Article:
The Professional Discussion will be a 90 minute structured discussion between the apprentice and their End-Point Assessor. In the End-Point Assessment window before their Professional Discussion, the apprentice will gather constructive and objective feedback on their competence across the areas below from their superior, a peer and a direct report. These areas include:
- Specialist function with specific criteria
- Behaviours (for the core and specialist function)
If the apprentice does not have a superior, then a main stakeholder, such as a prime customer or supplier, can be used instead. The feedback itself will not be marked, but used by the apprentice to reflect on the knowledge, skills and behaviours they developed during their programme.
The End-Point Assessor conducting the Professional Discussion should normally be the same person who assessed the Business Project. This allows the End-Point Assessor to ask the apprentice a minimum of 30 questions in relation to:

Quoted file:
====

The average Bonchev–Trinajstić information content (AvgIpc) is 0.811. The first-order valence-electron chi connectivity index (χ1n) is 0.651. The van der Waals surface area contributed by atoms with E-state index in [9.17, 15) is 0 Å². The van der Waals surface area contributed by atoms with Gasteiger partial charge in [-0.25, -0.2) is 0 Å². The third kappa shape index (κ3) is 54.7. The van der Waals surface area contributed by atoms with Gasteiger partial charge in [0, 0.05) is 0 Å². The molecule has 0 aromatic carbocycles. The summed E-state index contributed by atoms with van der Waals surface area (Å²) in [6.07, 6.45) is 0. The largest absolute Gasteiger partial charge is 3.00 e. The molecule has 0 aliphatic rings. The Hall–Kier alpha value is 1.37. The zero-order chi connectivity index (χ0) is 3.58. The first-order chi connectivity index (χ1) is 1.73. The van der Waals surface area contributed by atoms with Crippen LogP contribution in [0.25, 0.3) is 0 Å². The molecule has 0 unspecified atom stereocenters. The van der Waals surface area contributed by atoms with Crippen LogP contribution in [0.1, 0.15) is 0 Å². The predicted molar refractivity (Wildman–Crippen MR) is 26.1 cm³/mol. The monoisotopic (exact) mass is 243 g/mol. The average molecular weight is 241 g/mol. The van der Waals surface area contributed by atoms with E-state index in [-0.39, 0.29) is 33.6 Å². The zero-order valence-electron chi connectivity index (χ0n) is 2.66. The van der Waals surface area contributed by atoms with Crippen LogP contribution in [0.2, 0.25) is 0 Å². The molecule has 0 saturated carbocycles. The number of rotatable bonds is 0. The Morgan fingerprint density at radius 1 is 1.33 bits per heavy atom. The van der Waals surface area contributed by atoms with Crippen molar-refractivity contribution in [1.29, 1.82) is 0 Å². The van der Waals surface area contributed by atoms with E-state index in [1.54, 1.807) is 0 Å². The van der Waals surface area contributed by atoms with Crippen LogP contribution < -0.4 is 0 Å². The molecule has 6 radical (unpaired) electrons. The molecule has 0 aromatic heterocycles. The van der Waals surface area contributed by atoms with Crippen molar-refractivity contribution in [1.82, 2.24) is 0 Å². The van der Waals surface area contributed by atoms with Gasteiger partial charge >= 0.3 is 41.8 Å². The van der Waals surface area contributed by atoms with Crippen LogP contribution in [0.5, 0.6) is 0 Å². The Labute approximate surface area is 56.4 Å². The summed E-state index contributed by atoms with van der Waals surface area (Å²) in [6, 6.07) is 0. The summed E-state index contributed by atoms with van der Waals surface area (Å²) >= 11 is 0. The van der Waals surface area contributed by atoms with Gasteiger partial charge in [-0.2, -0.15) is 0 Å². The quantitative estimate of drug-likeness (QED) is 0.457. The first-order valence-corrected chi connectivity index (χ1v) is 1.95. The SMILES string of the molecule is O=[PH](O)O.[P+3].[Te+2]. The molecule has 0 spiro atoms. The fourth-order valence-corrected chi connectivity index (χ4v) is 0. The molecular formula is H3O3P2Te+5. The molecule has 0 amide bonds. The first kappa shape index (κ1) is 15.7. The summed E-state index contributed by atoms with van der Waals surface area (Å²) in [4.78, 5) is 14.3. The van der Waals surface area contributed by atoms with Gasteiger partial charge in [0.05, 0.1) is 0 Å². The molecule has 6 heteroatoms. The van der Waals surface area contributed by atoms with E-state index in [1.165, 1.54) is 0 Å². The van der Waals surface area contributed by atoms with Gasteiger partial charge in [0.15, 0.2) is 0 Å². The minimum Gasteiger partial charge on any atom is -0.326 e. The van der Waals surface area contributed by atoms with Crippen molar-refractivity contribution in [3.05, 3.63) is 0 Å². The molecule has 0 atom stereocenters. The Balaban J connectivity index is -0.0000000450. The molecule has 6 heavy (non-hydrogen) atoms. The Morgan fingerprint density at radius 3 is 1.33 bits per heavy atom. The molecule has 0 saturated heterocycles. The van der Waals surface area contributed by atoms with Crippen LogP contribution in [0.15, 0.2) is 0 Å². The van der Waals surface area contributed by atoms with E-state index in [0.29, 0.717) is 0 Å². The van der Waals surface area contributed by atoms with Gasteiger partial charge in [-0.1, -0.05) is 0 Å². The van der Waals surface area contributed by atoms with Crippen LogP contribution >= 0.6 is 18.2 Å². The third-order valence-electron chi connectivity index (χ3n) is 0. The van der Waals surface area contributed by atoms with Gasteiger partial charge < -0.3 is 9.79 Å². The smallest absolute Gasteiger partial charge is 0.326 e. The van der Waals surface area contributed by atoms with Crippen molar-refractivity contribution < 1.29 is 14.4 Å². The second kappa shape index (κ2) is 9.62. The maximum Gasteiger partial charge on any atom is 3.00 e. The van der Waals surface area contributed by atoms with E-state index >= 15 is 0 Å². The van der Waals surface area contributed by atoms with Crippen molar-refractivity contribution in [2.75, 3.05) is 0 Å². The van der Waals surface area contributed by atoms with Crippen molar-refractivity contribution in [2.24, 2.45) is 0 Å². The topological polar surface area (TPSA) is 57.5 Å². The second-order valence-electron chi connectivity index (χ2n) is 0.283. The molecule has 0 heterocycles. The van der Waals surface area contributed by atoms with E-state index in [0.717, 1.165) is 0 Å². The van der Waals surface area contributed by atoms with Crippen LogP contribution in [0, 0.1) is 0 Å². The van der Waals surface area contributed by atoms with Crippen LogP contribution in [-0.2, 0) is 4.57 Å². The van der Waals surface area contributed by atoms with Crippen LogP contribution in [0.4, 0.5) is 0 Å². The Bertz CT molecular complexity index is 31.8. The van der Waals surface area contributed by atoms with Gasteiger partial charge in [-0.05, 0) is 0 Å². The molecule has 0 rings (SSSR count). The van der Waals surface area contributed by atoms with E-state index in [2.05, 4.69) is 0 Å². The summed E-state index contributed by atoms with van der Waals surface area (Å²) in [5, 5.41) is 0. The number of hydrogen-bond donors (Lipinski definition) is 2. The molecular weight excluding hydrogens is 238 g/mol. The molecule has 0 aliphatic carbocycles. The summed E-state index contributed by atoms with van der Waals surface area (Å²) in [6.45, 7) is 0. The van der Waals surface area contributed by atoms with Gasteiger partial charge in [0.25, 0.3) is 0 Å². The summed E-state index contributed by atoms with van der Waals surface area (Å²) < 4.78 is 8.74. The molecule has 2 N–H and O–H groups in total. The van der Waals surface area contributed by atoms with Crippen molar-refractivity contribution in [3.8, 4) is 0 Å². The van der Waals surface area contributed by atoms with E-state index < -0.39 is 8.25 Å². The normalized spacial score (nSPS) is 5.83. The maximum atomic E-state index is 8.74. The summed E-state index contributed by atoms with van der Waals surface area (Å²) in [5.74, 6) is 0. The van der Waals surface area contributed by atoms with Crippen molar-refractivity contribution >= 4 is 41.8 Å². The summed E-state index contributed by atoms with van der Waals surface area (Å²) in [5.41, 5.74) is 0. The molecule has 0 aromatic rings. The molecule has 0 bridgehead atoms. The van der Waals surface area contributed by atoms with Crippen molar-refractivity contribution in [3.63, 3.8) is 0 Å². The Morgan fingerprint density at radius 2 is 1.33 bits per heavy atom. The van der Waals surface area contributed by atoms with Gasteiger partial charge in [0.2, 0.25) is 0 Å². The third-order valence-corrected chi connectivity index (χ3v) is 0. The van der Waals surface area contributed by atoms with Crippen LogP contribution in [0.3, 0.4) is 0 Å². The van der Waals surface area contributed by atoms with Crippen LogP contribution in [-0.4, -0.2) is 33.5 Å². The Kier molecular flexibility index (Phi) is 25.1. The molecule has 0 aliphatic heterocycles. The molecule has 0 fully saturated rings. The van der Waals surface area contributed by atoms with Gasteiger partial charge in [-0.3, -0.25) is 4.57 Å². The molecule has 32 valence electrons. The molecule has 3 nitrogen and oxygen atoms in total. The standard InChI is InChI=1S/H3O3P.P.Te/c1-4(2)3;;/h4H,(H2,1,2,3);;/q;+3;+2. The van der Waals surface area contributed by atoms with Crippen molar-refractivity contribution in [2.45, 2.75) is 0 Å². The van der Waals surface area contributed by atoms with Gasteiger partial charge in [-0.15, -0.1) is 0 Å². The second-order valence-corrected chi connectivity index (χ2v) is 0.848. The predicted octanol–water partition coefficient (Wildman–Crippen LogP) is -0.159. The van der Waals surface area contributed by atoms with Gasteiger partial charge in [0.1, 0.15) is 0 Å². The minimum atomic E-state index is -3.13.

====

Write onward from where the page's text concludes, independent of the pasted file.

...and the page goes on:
- Coverage of the standard (a minimum of 5 questions)
- Reflection on the superior, peer and direct report feedback (a minimum of 5 questions)
The Professional Discussion will take place in a controlled environment, away from the apprentice’s normal place of work. If all parties cannot meet in the same place, then the Discussion may be conducted using technology such as video conferencing as long as fair assessment conditions are maintained.
The Professional Discussion will recognise areas that have already been covered in the Business Project so that the apprentice is not reassessed in an area which they’ve already demonstrated competence in. The number of questions asked in total will vary according to the breadth and depth of the answers given. However, as a minimum, there must be 30 questions asked to cover all the criteria requirements and give the apprentice the opportunity to demonstrate all of the requirements needed for a distinction.
We hope this helped all interested apprentices and employers gain more knowledge of the Hospitality Manager apprenticeship! To keep up to date with the latest news from TQUK EPA, return to our blog or follow us on Twitter, Facebook and Instagram.
See you around The Hive!